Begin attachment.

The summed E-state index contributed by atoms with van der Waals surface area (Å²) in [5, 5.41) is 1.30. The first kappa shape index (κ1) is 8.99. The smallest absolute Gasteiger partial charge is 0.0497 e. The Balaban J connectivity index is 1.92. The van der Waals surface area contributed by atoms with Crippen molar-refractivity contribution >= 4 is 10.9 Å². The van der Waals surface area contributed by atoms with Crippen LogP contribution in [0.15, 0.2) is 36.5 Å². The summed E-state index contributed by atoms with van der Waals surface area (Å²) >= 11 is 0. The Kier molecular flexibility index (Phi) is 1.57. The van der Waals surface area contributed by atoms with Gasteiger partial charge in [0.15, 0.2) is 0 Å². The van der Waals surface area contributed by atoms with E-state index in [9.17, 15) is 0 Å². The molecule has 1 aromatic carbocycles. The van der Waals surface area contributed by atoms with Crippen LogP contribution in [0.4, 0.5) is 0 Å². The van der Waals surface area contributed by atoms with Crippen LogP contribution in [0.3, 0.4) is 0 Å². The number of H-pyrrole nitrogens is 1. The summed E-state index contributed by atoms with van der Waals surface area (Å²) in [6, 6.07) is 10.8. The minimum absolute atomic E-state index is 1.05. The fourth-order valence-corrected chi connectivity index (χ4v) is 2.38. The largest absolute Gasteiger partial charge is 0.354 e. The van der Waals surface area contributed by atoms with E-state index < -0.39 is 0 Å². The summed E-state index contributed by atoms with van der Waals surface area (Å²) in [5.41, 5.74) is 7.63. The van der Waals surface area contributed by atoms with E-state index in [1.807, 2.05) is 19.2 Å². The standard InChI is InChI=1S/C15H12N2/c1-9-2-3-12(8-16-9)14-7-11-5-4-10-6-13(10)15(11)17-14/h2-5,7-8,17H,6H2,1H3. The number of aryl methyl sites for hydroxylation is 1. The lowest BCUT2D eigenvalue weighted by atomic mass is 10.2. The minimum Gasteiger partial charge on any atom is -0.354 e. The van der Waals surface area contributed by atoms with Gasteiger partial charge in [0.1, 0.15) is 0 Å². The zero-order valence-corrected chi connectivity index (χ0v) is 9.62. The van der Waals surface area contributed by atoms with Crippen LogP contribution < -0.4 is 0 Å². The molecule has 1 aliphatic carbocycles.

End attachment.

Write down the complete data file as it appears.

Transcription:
The summed E-state index contributed by atoms with van der Waals surface area (Å²) in [5, 5.41) is 1.30. The first kappa shape index (κ1) is 8.99. The smallest absolute Gasteiger partial charge is 0.0497 e. The Balaban J connectivity index is 1.92. The van der Waals surface area contributed by atoms with Crippen molar-refractivity contribution >= 4 is 10.9 Å². The van der Waals surface area contributed by atoms with Crippen LogP contribution in [0.15, 0.2) is 36.5 Å². The summed E-state index contributed by atoms with van der Waals surface area (Å²) >= 11 is 0. The Kier molecular flexibility index (Phi) is 1.57. The van der Waals surface area contributed by atoms with Gasteiger partial charge in [0.15, 0.2) is 0 Å². The van der Waals surface area contributed by atoms with E-state index in [9.17, 15) is 0 Å². The molecule has 1 aromatic carbocycles. The van der Waals surface area contributed by atoms with Crippen LogP contribution in [0.4, 0.5) is 0 Å². The van der Waals surface area contributed by atoms with Crippen LogP contribution in [0.3, 0.4) is 0 Å². The number of H-pyrrole nitrogens is 1. The summed E-state index contributed by atoms with van der Waals surface area (Å²) in [6, 6.07) is 10.8. The minimum absolute atomic E-state index is 1.05. The fourth-order valence-corrected chi connectivity index (χ4v) is 2.38. The largest absolute Gasteiger partial charge is 0.354 e. The van der Waals surface area contributed by atoms with E-state index < -0.39 is 0 Å². The summed E-state index contributed by atoms with van der Waals surface area (Å²) in [5.41, 5.74) is 7.63. The van der Waals surface area contributed by atoms with E-state index in [1.807, 2.05) is 19.2 Å². The standard InChI is InChI=1S/C15H12N2/c1-9-2-3-12(8-16-9)14-7-11-5-4-10-6-13(10)15(11)17-14/h2-5,7-8,17H,6H2,1H3. The number of aryl methyl sites for hydroxylation is 1. The lowest BCUT2D eigenvalue weighted by atomic mass is 10.2. The minimum Gasteiger partial charge on any atom is -0.354 e. The van der Waals surface area contributed by atoms with Gasteiger partial charge in [0.1, 0.15) is 0 Å². The zero-order valence-corrected chi connectivity index (χ0v) is 9.62. The van der Waals surface area contributed by atoms with Crippen LogP contribution < -0.4 is 0 Å². The molecule has 1 aliphatic carbocycles.